Researchers at the University of Illinois recently re-engineered small molecules to disrupt toxic RNA repeats involved in DM2.
The Lundys find support and a new community of friends by launching a support group in Ottawa, Ontario.
“My condition is not who I am. It does not define me.” This is one of many affirmations that Amy Ream adopted after being diagnosed with myotonic dystrophy 17 years ago.
“I’ve been obsessed about retaining my quality of life, and being stubborn has benefitted me greatly,” states Amy. Her determination became obvious when she shared her story with MDF. Click here to read the rest of Amy's story.
Erich Maurer grew up in a small farming village in northern Switzerland. His mother was diagnosed with DM1 after complications from a surgical procedure.
Loraine Dressler, her daughter Kristl, and grandson Zen are all living with DM. Loraine shared with us the satisfaction she gets from being the primary caregiver for Kristl and Zen and how a diagnosis of DM gave her daughter the freedom to be herself.
Regina Thompson grew up near Nashville, TN, feeling different. Not because she was diagnosed with myotonic dystrophy (DM), but because she was the only one of seven children who wasn’t. And, she was the only girl.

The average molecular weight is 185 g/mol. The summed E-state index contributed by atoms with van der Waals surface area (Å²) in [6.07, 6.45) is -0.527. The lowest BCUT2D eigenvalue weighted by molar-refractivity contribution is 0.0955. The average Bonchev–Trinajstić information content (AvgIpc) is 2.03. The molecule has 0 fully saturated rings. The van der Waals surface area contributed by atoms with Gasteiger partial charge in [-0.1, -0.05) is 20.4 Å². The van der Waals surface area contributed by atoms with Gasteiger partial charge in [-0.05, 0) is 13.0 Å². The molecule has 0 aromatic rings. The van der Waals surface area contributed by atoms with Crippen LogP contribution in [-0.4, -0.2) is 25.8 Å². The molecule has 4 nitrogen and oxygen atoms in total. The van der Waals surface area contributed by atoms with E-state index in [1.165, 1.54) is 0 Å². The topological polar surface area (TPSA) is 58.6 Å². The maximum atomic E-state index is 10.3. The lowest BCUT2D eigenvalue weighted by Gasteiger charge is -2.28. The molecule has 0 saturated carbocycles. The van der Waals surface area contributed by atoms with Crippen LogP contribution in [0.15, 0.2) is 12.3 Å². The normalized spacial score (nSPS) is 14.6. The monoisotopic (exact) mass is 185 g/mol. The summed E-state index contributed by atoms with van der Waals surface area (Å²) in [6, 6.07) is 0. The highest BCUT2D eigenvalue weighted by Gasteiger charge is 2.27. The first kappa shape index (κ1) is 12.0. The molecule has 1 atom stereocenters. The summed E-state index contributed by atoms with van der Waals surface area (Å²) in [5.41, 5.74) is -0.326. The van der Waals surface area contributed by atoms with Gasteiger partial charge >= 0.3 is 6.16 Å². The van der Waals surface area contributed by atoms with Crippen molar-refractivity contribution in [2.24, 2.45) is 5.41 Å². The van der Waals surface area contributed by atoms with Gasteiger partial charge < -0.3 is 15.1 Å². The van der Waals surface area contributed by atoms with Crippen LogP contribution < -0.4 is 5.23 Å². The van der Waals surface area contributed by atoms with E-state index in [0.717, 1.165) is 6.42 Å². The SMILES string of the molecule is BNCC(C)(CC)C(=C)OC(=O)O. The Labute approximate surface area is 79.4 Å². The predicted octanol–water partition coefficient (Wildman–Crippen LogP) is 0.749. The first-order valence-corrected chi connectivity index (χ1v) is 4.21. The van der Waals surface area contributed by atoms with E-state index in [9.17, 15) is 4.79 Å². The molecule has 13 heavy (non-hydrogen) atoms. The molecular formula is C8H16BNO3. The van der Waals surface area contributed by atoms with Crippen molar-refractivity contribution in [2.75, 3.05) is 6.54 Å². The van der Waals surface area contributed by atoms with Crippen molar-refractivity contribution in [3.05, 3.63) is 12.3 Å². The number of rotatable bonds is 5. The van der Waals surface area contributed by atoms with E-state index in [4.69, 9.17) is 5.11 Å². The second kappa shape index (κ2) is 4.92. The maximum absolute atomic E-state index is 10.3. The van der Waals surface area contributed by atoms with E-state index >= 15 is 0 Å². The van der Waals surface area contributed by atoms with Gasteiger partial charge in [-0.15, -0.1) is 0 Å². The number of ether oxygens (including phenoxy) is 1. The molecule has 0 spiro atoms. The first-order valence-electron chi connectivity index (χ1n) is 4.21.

Jessica Flynn, 26, grew up with a mother and twin sisters who all live with myotonic dystrophy; her mother has adult onset DM, and her sisters have congenital DM. Although Jessica hasn’t experienced any symptoms, she’s in the process of getting tested to determine if she’s a carrier. Jessica often hears the comment, “It must have been so hard growing up with family members affected by DM,” but she didn’t see it as a burden or a problem, it was just her normal life.
Diane Bade’s three children — Scott, Nicholas, and Christine -- have myotonic dystrophy, as did her husband, Chris Bade, who passed away in 2005. Though not affected herself, Diane, like many parents and spouses, works tirelessly to educate herself, her family and her community.
Sisters Mary Dowdle (37) and Caroline Easterling (39) live in neighboring states: Maryland and Virginia, respectively. Both women live with myotonic dystrophy type 1, as did their father, grandfather and great grandfather.
Mollie McKool discovered that her family was affected by DM1 the way so many families do: when her daughter Kristen gave birth.